Speaking of that.
While the current Q is new it is also old – as in design and thank God for it. For that reason, it is less encumbered by the electronic idiot-proofing styled “driver assistance technology” that the newest vehicles have more of and which is also more peremptory, as well as more difficult to disable.
In many cases, you cannot entirely disable some of these “advanced” features.
You can in the Q. Which makes driving the Q a great deal less harrying since the Q leaves you alone while you’re driving.
Which, by the way, you can do for a long time, despite that big V8 under the hood and the near-6,000 pounds of Q (plus you) it’s moving along. Five hundred twenty miles on the highway; 364 in the city. Both longer than anything “electrified” – and you’ll wait less long, too, before getting back on the road.
It is big, however.
Nearly as long as the biggest American sedans of the Before Time – and much taller. And yet it corners far better – notwithstanding it stands twice as high off the road as most cars. It corners even better with the new Body Motion Control System – but even without it. The cornering tenacity of modern SUVs far exceeds that of the big sedans of the ’70s – as well as the daring of many drivers.
But all drivers will appreciate the poshness of how this big rig rolls.
At The Curb
How big is the Q? End to end, it stretches 210.2 inches – which isn’t quite as long as the Caddy Escalade (211.9 inches) and not nearly as long as the new Jeep Wagoneer (214.7 inches) but all of these SUVs are nonetheless longer than just about any new car, even what are styled “full-size” cars, as for instance the Mercedes S-Class sedan, which is 208.2 inches long and does not seat eight – or even seven. Nor can it accommodate more than a small fraction of the stuff that will fit inside the 95.1 cubic feet of available space within the Q.
But the take-home point is that big SUVs like these have several times as much space for both stuff and people than even the biggest new cars – and that (plus the big V8s) are why these big SUVs are so much more popular than today’s big cars.
Also more affordable.
Well, in relative terms. The Q’s base price about $40k less the base price of an S-Class, which no longer comes standard with a big V8. If you want that, it’ll cost you another $7k on top of the extra $40k. The Wagoneer does come standard with the biggest V8 you can get in any new SUV – 6.4 liters and 471 horses. But it also has a bigger base price – $87,995 – which is some $15k bigger than the base price of the Q.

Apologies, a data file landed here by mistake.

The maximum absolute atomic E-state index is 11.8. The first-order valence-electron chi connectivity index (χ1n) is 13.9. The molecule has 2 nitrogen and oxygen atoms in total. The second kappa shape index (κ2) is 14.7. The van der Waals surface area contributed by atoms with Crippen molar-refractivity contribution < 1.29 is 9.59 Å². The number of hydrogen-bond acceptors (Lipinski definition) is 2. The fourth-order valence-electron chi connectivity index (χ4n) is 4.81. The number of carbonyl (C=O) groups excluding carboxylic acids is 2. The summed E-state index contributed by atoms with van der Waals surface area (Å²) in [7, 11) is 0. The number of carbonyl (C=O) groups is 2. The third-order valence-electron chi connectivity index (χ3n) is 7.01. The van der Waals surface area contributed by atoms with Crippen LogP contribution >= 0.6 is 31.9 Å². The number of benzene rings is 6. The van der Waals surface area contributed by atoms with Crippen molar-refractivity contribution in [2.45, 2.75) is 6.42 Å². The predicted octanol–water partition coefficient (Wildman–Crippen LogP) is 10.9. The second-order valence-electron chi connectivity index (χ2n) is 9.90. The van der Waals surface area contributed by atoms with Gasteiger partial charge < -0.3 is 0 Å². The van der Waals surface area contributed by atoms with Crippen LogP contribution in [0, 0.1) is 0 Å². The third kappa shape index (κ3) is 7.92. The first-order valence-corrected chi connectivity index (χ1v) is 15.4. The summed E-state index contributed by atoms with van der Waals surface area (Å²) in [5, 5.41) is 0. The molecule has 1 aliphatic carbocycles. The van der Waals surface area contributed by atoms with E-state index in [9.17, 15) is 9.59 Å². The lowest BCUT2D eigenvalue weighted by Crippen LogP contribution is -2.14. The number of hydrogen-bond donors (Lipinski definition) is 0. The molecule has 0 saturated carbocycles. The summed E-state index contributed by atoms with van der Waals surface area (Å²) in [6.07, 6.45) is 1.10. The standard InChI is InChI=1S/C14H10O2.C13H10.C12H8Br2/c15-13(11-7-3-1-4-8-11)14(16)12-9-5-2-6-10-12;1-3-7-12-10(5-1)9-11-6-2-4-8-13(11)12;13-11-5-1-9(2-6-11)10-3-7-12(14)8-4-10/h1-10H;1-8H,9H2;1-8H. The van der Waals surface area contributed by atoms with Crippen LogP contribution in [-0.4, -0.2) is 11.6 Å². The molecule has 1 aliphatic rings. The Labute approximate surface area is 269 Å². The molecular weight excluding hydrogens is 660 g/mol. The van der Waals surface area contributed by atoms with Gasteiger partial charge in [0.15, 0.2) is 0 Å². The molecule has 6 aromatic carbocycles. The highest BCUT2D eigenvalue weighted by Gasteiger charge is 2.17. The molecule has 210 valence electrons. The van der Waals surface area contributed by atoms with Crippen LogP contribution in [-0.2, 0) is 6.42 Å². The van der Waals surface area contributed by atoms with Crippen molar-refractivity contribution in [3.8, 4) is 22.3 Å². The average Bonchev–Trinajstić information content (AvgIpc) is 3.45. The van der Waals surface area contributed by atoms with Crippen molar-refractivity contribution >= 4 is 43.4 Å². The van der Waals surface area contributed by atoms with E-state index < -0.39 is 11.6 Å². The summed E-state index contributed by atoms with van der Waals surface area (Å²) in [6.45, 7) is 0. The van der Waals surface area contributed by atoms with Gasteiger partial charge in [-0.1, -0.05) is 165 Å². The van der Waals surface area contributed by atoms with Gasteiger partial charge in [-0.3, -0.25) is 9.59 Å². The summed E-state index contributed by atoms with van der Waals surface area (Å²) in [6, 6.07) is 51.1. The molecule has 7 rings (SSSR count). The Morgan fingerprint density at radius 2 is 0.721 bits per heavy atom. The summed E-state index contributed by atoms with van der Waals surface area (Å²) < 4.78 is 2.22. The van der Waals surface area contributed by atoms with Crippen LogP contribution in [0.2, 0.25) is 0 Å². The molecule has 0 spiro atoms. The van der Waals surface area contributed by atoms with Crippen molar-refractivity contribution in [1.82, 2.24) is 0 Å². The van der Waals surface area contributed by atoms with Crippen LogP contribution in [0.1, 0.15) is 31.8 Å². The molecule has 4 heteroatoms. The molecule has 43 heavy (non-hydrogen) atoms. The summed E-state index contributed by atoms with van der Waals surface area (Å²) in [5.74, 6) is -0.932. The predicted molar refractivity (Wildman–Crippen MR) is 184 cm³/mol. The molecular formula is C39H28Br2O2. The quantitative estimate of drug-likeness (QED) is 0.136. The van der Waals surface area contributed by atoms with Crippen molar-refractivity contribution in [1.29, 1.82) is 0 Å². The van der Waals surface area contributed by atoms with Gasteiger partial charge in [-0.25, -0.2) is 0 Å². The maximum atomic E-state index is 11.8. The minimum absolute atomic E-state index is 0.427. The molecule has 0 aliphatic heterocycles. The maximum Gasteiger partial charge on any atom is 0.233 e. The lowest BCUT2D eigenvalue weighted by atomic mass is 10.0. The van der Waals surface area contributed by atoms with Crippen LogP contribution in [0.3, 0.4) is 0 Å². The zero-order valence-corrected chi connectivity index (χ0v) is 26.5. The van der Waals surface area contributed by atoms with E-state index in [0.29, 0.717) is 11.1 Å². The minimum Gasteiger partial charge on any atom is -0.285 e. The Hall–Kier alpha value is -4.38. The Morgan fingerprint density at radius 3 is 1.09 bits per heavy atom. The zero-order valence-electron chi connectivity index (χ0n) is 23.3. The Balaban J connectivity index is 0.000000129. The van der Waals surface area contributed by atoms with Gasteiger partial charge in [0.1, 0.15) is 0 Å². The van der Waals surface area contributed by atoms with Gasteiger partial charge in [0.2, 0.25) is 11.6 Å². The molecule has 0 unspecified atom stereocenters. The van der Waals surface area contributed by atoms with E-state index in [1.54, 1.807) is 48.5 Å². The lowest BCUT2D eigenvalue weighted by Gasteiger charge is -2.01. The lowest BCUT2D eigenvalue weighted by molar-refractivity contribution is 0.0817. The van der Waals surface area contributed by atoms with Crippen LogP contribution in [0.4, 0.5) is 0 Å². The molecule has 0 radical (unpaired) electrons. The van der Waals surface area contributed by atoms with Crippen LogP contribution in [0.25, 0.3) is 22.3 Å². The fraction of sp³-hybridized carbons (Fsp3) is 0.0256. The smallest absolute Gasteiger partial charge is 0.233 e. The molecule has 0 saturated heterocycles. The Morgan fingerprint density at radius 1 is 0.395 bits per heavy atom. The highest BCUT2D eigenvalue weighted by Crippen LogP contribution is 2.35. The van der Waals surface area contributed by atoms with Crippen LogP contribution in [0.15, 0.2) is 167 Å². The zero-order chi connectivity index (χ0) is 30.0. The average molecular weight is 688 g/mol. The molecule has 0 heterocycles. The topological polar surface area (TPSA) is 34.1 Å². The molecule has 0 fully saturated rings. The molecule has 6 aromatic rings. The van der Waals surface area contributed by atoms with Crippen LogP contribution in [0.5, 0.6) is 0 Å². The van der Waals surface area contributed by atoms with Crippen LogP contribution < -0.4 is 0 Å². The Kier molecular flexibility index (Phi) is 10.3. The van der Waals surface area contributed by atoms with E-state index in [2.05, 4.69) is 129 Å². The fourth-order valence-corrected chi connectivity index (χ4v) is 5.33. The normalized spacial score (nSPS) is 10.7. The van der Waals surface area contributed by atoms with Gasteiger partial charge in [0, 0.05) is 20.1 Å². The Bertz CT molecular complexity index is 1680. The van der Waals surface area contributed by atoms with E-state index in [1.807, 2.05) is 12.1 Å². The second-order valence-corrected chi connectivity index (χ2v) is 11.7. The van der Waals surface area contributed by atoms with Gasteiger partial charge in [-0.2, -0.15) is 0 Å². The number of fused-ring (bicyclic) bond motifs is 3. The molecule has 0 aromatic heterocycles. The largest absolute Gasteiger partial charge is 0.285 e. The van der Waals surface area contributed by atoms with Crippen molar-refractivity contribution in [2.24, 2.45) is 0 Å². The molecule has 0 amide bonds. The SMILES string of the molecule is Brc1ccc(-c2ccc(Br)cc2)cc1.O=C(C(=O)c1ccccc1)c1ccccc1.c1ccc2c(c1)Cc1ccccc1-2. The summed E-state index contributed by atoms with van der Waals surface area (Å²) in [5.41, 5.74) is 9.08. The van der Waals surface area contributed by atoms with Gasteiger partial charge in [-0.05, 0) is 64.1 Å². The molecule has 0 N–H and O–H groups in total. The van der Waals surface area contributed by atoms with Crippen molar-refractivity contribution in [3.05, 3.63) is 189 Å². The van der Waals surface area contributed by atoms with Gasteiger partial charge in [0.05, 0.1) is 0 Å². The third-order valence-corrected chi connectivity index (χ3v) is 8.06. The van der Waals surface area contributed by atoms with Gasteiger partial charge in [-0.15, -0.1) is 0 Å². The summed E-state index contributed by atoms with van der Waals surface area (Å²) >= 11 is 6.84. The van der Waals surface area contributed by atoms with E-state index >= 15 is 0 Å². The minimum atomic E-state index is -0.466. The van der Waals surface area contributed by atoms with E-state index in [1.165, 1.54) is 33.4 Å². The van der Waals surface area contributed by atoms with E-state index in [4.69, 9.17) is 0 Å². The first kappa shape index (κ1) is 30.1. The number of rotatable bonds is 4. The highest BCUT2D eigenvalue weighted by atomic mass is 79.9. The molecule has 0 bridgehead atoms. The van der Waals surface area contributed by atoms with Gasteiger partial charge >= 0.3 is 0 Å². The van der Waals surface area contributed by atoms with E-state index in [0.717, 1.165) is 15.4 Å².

Now, the Q’s shape – rather than its size – may not appeal to everyone. The front end, in particular, which is brachycephalic in the manner of a Guild Navigator from the movie, Dune.
But the exterior visuals are in the eye of the beholder and so we’ll leave it at that.
Inside you will find analog gauges and a grab-handle gear selector – a recollection of the era before flat screen gauges and tap-button/knob controllers. Both of the former are more immediately comprehensible and also more tactile. They are apt to be more durable, too – in terms of their visuals. Today’s flat screen gauge panels and electric tap-swipe interfaces may look hip and with it today. But how about five years from now?
How good does a five year old cell phone look, today?
What will 2023 bring?
Probably fewer of these already-not-many big SUVs with big V8s. Lexus, as mentioned earlier, has already replaced the big V8 that used to come standard in the LX560, which is now the V6-powered LX600. GM is in love with electric cars; the non-electric/V8-powered Escalade sticks out like a red-headed stepchild among GM’s current lineup and its future in its current configuration does not seem bright.
It has been announced that Jeep – well, the parent company of Jeep – is not going to be making Hemi V8s by circa 2024, these to be replaced by a partially-electrified six.
So vehicles like the Q and its kin are the last of the proverbial Mohicans.
The Bottom line
Time’s short, if big is what you want. Outside – and under the hood.
. . .